In 200 words or less please outline your goals, desires – what you want to get out of this semester. You will review this later in the course. Many will rethink this dramatically by the end of the course – this is a good thing.
My goals and desires while undertaking the Film-TV 2 course are similar to those of last semester in terms of gaining experience with the technical aspects of filmmaking. In Film-TV 1 I experimented with audio work, so I am hoping to gain some experience in other areas this semester, such as in cinematography or editing.
On the most basic level, my goal is to create a documentary film that explores a field or subject that I am genuinely interested in. I enjoy research and learning and I feel that this course perfectly compliments those qualities.
More broadly, my desire is to build on my communication skills when working in a group environment. Film-TV 1 allowed me initial experience in this area, and I am hoping that this follow up subject allows growth with those skills.
Finally, I hope that in creating a documentary film, I am able to learn a lot about the subject/person/thing/field that I will be exploring. It is something that I am really looking forward to in this course.
In this week’s lecture, scenes from Scott Ruo’s ‘Four Images’, Brian Hill’s ‘Drinking for England’ and Chantal Akerman’s ‘D’Est’ were screened. Choose one of these, and consider, in a single paragraph, what might have intrigued, interested, displeased or repelled you.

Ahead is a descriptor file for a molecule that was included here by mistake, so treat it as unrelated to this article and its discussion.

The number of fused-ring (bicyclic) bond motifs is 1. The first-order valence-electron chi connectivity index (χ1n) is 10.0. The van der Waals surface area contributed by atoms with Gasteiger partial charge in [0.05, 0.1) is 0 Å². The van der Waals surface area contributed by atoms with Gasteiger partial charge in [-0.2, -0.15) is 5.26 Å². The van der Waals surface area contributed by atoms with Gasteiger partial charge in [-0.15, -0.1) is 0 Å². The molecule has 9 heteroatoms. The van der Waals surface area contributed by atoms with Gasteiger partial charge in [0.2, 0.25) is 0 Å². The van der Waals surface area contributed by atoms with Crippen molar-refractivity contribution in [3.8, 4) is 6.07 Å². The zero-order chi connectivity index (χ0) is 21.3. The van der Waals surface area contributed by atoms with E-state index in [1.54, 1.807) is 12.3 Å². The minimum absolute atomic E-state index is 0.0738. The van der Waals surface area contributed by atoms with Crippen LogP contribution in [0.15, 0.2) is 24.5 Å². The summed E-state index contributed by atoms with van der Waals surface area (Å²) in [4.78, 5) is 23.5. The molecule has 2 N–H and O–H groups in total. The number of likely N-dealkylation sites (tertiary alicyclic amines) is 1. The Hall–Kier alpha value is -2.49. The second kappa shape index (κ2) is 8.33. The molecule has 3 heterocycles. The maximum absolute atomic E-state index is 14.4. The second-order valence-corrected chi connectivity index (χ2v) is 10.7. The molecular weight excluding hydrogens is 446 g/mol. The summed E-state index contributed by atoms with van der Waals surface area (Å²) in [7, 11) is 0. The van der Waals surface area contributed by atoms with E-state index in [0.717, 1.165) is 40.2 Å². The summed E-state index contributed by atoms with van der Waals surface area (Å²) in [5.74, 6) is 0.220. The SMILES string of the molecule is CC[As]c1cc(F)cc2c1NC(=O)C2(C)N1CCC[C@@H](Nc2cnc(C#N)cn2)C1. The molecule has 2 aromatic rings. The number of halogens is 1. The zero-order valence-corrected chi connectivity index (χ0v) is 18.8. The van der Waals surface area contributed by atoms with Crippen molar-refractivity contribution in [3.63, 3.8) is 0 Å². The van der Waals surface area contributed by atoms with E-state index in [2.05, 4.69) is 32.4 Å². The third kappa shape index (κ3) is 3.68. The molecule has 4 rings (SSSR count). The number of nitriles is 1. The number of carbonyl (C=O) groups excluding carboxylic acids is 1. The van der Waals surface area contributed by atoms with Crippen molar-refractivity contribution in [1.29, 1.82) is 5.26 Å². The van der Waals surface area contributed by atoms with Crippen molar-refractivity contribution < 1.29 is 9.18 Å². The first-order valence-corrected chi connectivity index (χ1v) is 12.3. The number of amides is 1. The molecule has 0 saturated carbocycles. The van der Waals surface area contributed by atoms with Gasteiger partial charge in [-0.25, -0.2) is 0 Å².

Write your answer in your blog, insert the text below and the link to your post (Use insert link tool).
In Brian Hill’s ‘Drinking for England’, the subject area itself and the range of interviewees that we were introduced to intrigued me. I think it was a very smart topic to explore from the filmmakers perspective, as it connects with people on an emotional level and can have the effect of producing a ‘wake up’ moment. The wide range of shot angles and shot types used within the documentary interested me. I’ve never really thought of documentary as a film genre where camera use was something to be experimented with. It’s very easy – when thinking about documentary – to imagine only neutral angles in the classic medium-shot setups used to depict interviewees as they answer questions. ‘Drinking for England’ was interesting in that it featured a range of shots and focus pulls. It made for aesthetically pleasing viewing. I was displeased by the musical characteristics in this documentary. I understand that this was a musical documentary itself but I felt that it alienated me more than engaged me, sometimes edging toward the comical.
Listen to the first 10 minutes of Glenn Gould’s radio documentary, “The Idea of North”.
The idea of North 10min.wav or Files are here (experimenting with different sizes and file types) If possible, use headphones. Record your impressions in a paragraph or two.
I enjoyed the opening minutes of Glenn Gould’s The Idea of North. The woman speaking has a ‘nice’, calming voice that I found myself searching for in the remainder of the radio documentary. For this reason, I believe that the beginning of the documentary is much stronger than the conclusion, which ends in a basic question/answer format.
Although accents in radio can sometimes cause a jarring effect, I found that they were useful and relevant when discussing the subject matter at hand. They added authenticity to the research and – when accompanied with the soundscape – really created a sense of ‘being there’ that Leacock writes of in the first reading. I feel that this documentary did involve me rather than inform me and I enjoyed listening to it as a result.